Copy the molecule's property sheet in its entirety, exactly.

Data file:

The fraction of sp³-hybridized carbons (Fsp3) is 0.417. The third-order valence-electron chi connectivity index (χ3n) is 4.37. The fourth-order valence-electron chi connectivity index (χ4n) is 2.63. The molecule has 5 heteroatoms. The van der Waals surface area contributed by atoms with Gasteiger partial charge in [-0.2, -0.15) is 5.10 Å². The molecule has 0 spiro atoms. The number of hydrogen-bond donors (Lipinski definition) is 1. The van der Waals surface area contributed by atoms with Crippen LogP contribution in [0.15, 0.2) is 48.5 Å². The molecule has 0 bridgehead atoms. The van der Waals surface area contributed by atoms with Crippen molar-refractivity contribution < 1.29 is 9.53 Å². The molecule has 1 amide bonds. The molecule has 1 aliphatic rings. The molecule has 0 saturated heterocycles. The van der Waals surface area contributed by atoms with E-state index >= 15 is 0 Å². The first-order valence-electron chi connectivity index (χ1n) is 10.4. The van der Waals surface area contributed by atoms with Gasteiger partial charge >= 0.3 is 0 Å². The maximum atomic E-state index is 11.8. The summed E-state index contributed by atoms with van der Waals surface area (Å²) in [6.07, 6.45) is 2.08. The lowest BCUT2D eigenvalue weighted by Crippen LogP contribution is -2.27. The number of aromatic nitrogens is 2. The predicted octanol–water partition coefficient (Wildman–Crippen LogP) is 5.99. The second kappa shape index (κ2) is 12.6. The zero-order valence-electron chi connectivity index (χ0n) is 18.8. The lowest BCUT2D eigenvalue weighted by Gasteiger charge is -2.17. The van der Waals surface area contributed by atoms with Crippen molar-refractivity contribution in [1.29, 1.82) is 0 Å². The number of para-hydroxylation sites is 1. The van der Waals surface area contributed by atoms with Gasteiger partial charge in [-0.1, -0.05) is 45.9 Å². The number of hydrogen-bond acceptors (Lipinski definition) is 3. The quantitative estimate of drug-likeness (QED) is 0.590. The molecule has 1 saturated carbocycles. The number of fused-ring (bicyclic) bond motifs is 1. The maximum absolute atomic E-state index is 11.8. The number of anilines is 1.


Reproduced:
The fraction of sp³-hybridized carbons (Fsp3) is 0.417. The third-order valence-electron chi connectivity index (χ3n) is 4.37. The fourth-order valence-electron chi connectivity index (χ4n) is 2.63. The molecule has 5 heteroatoms. The van der Waals surface area contributed by atoms with Gasteiger partial charge in [-0.2, -0.15) is 5.10 Å². The molecule has 0 spiro atoms. The number of hydrogen-bond donors (Lipinski definition) is 1. The van der Waals surface area contributed by atoms with Crippen LogP contribution in [0.15, 0.2) is 48.5 Å². The molecule has 0 bridgehead atoms. The van der Waals surface area contributed by atoms with Crippen molar-refractivity contribution < 1.29 is 9.53 Å². The molecule has 1 amide bonds. The molecule has 1 aliphatic rings. The molecule has 0 saturated heterocycles. The van der Waals surface area contributed by atoms with E-state index >= 15 is 0 Å². The first-order valence-electron chi connectivity index (χ1n) is 10.4. The van der Waals surface area contributed by atoms with Gasteiger partial charge >= 0.3 is 0 Å². The maximum atomic E-state index is 11.8. The summed E-state index contributed by atoms with van der Waals surface area (Å²) in [6.07, 6.45) is 2.08. The lowest BCUT2D eigenvalue weighted by Crippen LogP contribution is -2.27. The number of aromatic nitrogens is 2. The predicted octanol–water partition coefficient (Wildman–Crippen LogP) is 5.99. The second kappa shape index (κ2) is 12.6. The zero-order valence-electron chi connectivity index (χ0n) is 18.8. The lowest BCUT2D eigenvalue weighted by Gasteiger charge is -2.17. The van der Waals surface area contributed by atoms with Crippen molar-refractivity contribution in [1.29, 1.82) is 0 Å². The number of para-hydroxylation sites is 1. The van der Waals surface area contributed by atoms with Gasteiger partial charge in [-0.1, -0.05) is 45.9 Å². The number of hydrogen-bond acceptors (Lipinski definition) is 3. The quantitative estimate of drug-likeness (QED) is 0.590. The molecule has 1 saturated carbocycles. The number of fused-ring (bicyclic) bond motifs is 1. The maximum absolute atomic E-state index is 11.8. The number of anilines is 1.